Springmill Activity Contacts Book Club -Kay O’Day-Allen Bocce – Ann Lucas Bowling – Larry Daigle Bridge (Thursday Afternoon) - Joan Gross Bunco – Looking for a Coordinator Computer Resources – Dick Rausch Golf - Fred Wendt - MSML/Joe Tomassetti-SMGL Gourmet Club – Debra Kupper Jazzercise – Gail Rouiller Library – Julia Hambrecht & Eileen Bengermino Mahjongg – Barb Abrams Men’s Hearts – Len Brussee Men’s Poker – Tom Ferrara Men’s Pool – Bob Cohen Pickleball – Carl Rifino Red Hat Society – Kay O’Day-Allen Romeos - Nick Ciranni Rummikub - Jo Verni Social Singles - Cathy Cioffi/Bridget McGrath Tennis -Terry Markisohn & Mark Verni Texas Holdem – Stan Heer The Timeless Travel Group - Glenda Schneiderman Water Aerobics – Ann Raymond/Tad Urban Welcoming Committee - Peggy Andrews Yoga - June Stemmle
Charity Committee Last month the committee members collected 59 bags from 39 homes on the North side , 80 bags from 53 homes on South side. A special thank you to all who have contributed to help stock the food bank at the Neighborhood House. This month on April 1st ,we will be collecting for the MOT Center. Just a few reminders: Ÿ Please double bag food Ÿ Divide the cans into several bags. Ÿ Please don't make bags too heavy. Our arthritic hands can't grab and lift as before MR. ARTHRITIS joined the group. Ÿ The committee appreciates all the food our Springmill Neighbors have given over the years .
Please note: All committee meetings and activities using a Clubhouse room, must be cleared with Tracey Lund.
Community Events Committee
SPRING HAS SPRUNG AT SPRINGMILL . What a marvelous afternoon 49 ladies and 1 gentleman spent with MY FRIEND JACKIE. (See Pg. 14). The afternoon was brightened with the spring decorations provided by Joyce Foster. The lovely buffet table and delicious food and over 300 tea sandwiches were prepared by Joyce, Ann Newswanger, Pat Frail, Ginny Grippo, Bernadette Hnat, Kay O’Day Allen and Peggy Andrews. Shirley Smith made the YUMMIEST cake. Everyone who attended thoroughly enjoyed the program and asked we have Rene back. Thanks to Dick Raush for the beautiful video.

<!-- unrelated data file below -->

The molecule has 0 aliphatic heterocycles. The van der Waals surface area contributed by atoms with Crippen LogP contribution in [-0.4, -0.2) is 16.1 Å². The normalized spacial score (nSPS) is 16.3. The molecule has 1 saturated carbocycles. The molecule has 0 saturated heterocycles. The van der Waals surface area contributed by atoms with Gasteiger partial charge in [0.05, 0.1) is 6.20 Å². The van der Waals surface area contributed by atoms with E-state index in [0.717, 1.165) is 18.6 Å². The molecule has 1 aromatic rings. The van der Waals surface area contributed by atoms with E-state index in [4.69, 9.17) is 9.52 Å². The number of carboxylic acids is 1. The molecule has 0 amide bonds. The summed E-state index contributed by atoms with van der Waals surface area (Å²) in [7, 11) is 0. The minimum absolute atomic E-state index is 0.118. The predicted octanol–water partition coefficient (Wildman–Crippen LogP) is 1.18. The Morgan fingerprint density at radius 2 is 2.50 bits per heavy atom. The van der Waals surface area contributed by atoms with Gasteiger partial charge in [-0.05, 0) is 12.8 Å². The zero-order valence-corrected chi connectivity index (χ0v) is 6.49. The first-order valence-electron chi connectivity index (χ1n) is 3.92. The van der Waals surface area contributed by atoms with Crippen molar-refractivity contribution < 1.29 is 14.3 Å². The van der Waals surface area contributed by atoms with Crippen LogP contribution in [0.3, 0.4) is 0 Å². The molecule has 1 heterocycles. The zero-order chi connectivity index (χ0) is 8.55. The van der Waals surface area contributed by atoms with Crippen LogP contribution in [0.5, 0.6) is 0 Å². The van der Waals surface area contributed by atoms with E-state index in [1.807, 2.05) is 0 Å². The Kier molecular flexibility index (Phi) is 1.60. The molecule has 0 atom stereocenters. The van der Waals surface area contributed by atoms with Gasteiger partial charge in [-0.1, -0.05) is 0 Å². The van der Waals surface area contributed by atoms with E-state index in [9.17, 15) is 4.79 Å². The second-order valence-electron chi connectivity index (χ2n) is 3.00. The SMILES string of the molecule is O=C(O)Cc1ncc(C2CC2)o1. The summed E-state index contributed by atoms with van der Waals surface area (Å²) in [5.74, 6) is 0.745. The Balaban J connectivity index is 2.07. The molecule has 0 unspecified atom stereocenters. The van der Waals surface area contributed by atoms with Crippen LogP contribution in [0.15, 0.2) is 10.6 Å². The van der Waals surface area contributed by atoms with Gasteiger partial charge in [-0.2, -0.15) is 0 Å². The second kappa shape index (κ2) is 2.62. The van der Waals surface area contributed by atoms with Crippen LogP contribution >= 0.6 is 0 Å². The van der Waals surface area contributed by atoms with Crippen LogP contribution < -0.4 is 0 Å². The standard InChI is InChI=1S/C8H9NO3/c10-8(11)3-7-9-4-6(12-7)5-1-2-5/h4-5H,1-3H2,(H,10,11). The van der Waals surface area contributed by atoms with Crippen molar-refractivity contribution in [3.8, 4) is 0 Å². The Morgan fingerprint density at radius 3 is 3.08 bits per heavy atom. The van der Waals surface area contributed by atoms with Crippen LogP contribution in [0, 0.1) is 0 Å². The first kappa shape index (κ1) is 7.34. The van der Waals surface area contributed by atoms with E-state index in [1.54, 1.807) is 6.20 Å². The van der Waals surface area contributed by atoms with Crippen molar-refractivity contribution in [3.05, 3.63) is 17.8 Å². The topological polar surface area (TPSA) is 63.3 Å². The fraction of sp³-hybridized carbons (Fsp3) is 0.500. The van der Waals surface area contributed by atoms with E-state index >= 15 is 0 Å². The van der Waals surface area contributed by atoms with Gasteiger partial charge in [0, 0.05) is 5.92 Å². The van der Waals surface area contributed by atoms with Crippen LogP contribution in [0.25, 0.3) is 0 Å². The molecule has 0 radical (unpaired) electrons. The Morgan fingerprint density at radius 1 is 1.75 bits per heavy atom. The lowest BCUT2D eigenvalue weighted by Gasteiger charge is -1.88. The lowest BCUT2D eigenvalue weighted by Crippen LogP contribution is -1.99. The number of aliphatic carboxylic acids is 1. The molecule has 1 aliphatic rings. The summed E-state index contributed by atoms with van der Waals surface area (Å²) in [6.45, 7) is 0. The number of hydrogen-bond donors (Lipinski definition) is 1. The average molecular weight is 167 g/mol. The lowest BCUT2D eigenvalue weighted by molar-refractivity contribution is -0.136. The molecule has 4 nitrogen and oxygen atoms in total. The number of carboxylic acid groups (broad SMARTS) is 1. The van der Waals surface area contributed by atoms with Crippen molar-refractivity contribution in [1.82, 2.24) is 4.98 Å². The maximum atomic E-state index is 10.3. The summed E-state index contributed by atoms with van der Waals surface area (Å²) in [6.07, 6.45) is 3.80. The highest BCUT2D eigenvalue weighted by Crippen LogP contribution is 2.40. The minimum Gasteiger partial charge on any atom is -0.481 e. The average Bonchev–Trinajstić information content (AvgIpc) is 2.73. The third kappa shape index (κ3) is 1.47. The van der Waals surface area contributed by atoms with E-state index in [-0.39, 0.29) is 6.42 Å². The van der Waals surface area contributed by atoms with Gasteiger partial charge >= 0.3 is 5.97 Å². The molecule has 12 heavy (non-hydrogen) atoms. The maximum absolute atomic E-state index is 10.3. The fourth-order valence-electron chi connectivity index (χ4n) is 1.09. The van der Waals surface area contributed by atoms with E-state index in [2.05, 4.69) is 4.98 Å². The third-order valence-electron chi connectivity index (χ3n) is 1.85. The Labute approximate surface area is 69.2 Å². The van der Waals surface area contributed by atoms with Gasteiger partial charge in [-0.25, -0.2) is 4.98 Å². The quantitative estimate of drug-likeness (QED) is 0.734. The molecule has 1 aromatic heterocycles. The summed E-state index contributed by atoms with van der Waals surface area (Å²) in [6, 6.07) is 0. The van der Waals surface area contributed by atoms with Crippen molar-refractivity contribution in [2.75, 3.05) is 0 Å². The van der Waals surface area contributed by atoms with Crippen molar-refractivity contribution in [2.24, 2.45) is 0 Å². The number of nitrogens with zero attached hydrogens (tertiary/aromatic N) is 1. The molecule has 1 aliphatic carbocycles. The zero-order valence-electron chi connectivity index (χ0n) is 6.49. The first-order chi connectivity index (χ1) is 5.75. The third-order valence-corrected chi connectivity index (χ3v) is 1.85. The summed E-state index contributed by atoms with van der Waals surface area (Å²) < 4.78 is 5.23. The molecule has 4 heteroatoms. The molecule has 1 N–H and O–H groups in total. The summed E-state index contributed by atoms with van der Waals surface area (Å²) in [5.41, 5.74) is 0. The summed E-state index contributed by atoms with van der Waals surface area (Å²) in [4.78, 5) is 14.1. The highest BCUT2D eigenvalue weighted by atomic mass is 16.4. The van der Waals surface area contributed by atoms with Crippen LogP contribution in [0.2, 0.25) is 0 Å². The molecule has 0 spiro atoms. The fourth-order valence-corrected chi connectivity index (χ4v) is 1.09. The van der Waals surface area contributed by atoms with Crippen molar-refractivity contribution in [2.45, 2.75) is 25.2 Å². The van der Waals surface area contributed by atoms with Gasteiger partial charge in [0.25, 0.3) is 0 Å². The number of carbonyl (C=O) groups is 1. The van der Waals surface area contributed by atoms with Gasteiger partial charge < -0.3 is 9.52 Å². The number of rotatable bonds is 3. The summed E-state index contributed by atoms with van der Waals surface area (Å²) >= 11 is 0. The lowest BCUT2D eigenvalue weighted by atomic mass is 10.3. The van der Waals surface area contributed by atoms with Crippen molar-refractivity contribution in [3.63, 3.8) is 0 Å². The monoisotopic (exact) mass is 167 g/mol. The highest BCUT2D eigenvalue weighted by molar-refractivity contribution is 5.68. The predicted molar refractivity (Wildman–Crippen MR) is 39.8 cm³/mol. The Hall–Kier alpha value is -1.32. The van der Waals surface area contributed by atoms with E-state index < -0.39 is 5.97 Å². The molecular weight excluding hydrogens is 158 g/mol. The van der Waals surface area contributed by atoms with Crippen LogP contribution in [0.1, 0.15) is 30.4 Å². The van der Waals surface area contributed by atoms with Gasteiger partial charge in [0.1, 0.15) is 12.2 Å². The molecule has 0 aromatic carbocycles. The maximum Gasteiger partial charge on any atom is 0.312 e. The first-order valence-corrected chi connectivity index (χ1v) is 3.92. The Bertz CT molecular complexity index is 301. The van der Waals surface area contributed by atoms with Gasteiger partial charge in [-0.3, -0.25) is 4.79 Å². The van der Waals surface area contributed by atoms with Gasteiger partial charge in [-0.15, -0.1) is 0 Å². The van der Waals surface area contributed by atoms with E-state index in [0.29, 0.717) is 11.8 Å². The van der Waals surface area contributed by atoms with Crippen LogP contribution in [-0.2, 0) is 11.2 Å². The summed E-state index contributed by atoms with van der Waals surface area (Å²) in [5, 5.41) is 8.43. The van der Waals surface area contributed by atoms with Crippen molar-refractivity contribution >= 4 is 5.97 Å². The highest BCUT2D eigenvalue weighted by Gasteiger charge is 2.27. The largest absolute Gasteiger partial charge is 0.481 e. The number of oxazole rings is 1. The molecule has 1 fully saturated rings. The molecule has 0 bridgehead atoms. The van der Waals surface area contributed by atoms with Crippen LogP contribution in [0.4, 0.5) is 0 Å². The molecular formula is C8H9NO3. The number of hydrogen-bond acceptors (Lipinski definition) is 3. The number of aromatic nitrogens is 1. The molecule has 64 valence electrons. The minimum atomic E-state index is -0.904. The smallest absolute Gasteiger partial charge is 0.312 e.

Book Club Choices for April Book Club 1 (Deb Kupper/1st Wed.) We will be reading “An Invisible Thread” by Laura Schroff, et al. Book Club 2 (Mary-Elizabeth Rhoads/4th Tues.) Our group will be discussing “End of Your Life Book Club” by Will Schwalbe.
SPRING FLING The 50’s/ 60’s dance - See Pg. 15 Ÿ APRIL 7th NEWCOMERS BRUNCH Always a well attended event. Could it be the Mimosas or Bloody Mary’s?? The Brunch casseroles prepared by the residents last year were outstanding. I don’t know how you could top them! But I know you will try! All of you newcomers, please plan to attend, we are all waiting to meet YOU. Please RSVP by March 31, Ÿ April 27th SATURDAY NIGHT SOCIAL 7:00 pm at the Clubhouse.
Book Club 3 (Lydia Olson/3rd Mon.) Our book club’s selection for April is “Freeman” by Leonard Pitts. Book Club 4 (Mary Jo Starrett/1st Wed.) We will be enjoying “Lone Wolf” by Jodi Picoult. Book Club 5 (Joan Gross/3rd Tues.) When we meet in April, we will be discussing the book, “The Secret Keeper” by Kate Morton. June Stemmle
Ÿ May 5th The 139th RUNNING OF THE KENTUCKY DERBY. Witness the greatest two minutes in sports the Kentucky Derby. Enjoy a Kentucky style dinner, non – alcoholic Mint Juleps, then our own horse racing with Springmill jockeys. Flyer in Sentinel
In Memoriam Both the Springmill Community and The Sentinel would like to express our condolences to the families of Victoria Mooney, Ed Pugh, and Robert Schneider. May they rest in peace.
Ÿ May 18th GARAGE SALE Ÿ May27th MEMORIAL DAY PARTY
FOLLOW ME TO MY OFFICE FOR ALL YOUR INSURANCE NEEDS
(Also a Springmill Resident)
ROSES By Leila Meacham
Green Room Bar & Lobby Lounge 1007 N. Market St. Wilmington, DE 19801 (302) 594-3154
This is not a gardening book...but, if you think of family as a garden that needs tending to produce healthy blossoms that sustain over time, the analogy is not too far afield.
I have dined in the Green Room, Brandywine Room and the Lobby Lounge of the Hotel DuPont. Up until this past visit, I had enjoyed lunch and dinner in the Green Room, the Matinee Buffet in the Brandywine Room, and holiday lunch in the Lobby Lounge. So, I had a preconceived idea of the quality of the food and service. However, a recent luncheon visit to the Lounge for a pre-theater lunch was a “mixed bag” from the start.
Leila Meacham, a retired high school English teacher, began writing in the 1980’s, but didn’t enjoy her new pursuit, and so put her latest manuscript aside, only to return to it a decade later. Then destiny took her in hand. A friend had a niece, who was married to a literary agent, who agreed to pursue publication. The work was eventually published in 2010. That manuscript was Roses. By this time, Ms. Meacham, who was in her 70’s, and leading a rather contented life, enjoyed the late literary success, but took it in stride and felt no pressure to produce another winner.